Between new district borders and the resignation of longtime representative Tom Reed, the 23rd Congressional District is set for a makeover.
Many Southern Tier voters will decide two Congressional races on Aug. 23 — a special election to represent the 23rd District for the remainder of the year, and a primary election to determine who appears on the ballot in November for a full two-year term.
Reed was a fixture of Southern Tier politics for the last dozen years. After a tight 2012 race decided by less than three points, the Corning Republican cruised in the next four elections by nine points or more. Reed resigned in May to take a position in the private sector, changing the landscape of the district heading into the midterms.
Here’s everything you need to know before going to the polls in the 23rd District.
Who can vote in the NY-23 special election?
The special election will take place in the current 23rd District, which includes all of Allegany, Cattaraugus, Chautauqua, Chemung, Schuyler, Seneca, Steuben, Tompkins and Yates counties, plus parts of Ontario and Tioga counties. Every registered voter in the district is eligible to vote in the special election.
Who can vote in the NY-23 primary?
The Republican primary campaign is based in the new 23rd District, post redistricting. The 23rd’s new borders include Allegany, Steuben, Chemung, Schuyler, Chautauqua and Cattaraugus counties, plus a large part of Erie County. Registered Republicans in the new district are eligible to vote in the primary.
The special election and primary races will appear on two separate ballots for voters eligible to vote in each respective campaign.
Who is running in the NY-23 special election?
Candidates in the Aug. 23 special election to complete Reed’s term were selected by party chairs in the 23rd District. Republicans tapped Joe Sempolinski, a former Reed staffer who led the district office. Sempolinski also chairs the Steuben County Republican Committee.
A graduate of Corning-Painted Post West High School, Sempolinski now resides in the Steuben County village of Canisteo with his wife and two daughters. Sempolinski will appear on the Republican and Conservative party lines. Sempolinski is running solely in the special election and will not appear in the Republican primary for a full two-year term.
NY-23 Democrats also selected a committee chairman to run in the special election. Max Della Pia, chairman of the Tioga County Democratic Committee, will appear on the Democratic ticket. Della Pia is a retired Air Force colonel who narrowly lost the 2018 Democratic primary in the district.
Della Pia will appear on the Democratic and Working Families party lines. Della Pia, who resides in Tioga County, is also running for the full two-year term in November.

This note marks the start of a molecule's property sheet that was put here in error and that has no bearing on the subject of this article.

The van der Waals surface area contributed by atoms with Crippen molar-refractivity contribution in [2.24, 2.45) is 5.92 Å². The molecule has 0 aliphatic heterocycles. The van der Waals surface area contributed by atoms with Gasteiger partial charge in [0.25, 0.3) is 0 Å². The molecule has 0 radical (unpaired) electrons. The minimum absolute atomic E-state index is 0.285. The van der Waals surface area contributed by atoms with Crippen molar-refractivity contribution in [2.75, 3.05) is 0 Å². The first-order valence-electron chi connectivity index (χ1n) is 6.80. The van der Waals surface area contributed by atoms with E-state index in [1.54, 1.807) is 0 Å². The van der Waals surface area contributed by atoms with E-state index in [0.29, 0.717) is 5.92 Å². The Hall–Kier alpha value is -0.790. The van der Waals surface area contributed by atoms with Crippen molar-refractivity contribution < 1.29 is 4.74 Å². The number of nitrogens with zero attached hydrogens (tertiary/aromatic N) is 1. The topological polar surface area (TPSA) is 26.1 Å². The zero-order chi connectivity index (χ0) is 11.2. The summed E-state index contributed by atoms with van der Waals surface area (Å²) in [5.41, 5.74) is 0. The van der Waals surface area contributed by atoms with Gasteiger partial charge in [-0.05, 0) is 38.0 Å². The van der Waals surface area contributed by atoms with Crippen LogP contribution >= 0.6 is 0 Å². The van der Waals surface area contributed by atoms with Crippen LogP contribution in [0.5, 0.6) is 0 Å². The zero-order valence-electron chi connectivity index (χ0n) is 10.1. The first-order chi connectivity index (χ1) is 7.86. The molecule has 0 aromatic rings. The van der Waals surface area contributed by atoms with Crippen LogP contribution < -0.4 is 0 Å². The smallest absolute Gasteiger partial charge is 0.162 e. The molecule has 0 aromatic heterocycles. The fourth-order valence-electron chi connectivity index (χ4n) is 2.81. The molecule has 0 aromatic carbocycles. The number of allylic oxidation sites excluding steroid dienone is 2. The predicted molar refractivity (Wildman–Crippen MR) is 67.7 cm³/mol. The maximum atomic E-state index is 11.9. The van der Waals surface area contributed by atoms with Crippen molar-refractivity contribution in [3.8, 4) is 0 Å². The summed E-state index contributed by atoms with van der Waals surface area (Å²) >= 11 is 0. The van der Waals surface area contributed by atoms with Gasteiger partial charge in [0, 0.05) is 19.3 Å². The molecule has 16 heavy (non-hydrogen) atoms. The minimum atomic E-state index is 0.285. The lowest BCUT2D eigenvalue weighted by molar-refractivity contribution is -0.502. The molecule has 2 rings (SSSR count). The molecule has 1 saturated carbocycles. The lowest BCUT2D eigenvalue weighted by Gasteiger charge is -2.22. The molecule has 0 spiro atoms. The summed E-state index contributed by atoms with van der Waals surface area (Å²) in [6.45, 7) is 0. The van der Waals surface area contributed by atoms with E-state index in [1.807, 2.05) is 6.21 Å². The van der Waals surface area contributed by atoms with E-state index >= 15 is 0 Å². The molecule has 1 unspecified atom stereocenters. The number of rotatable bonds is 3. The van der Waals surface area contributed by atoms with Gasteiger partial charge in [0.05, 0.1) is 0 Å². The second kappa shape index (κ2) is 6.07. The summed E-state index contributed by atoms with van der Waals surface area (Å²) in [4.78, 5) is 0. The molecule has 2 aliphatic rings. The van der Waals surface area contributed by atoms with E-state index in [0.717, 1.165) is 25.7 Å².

The victor of the special election will represent the 23rd District for a little over four months, through the end of the year. Della Pia and Sempolinski have not held elected office outside of their positions as committee chairs.
Who is running in the NY-23 primary?
The Republican primary field is dominated by candidates with ties to Erie County. An early front-runner, current 27th District Rep. Chris Jacobs, dropped out of the race in June after losing Republican endorsements for supporting new gun control measures.
Jacobs’ exit opened the door for a two-way race between Carl Paladino and Nick Langworthy, two fixtures of Republican politics in New York. Paladino is a Buffalo real estate developer who was the GOP’s gubernatorial candidate in 2010, losing to Andrew Cuomo. Paladino poured $1.5 million into his own campaign, according to data filed with the Federal Election Commission.
Langworthy is the state GOP chairman. He also has roots in Erie County and previously served as the county’s Republican chairman. Langworthy ended the second quarter with around $304,000 in cash on hand entering the stretch run before the Aug. 23 primary.
The victor of the primary will appear on the Republican ticket in November’s midterm election. The newly-structured district is projected to remain in the Republican camp. The Cook Political Report's Partisan Voter Index gives it a ranking of R+12.
Where is my polling location?
You can look up where you are registered to vote, and which polling place you can attend, at Voterlookup.elections.ny.gov.
When are polls open?
Polls are open statewide from 6 a.m. to 9 p.m. on Tuesday, Aug. 23. Early voting will be held Aug. 13-21. Check your local board of elections for early voting sites.
Can I still register to vote Aug. 23?
The deadline has passed to register to vote for the August races. Registrations by mail had to be postmarked no later than July 29 for someone to vote Aug. 23.
There is still time to register for the Nov. 8 general election, however. Registrations by mail must be postmarked no later than Oct. 29 to vote in the general election.
To register to vote in New York for upcoming elections, go to Elections.ny.gov.
This article originally appeared on New York State Team: NY23: What to know about Aug. 23 special election, Republican primary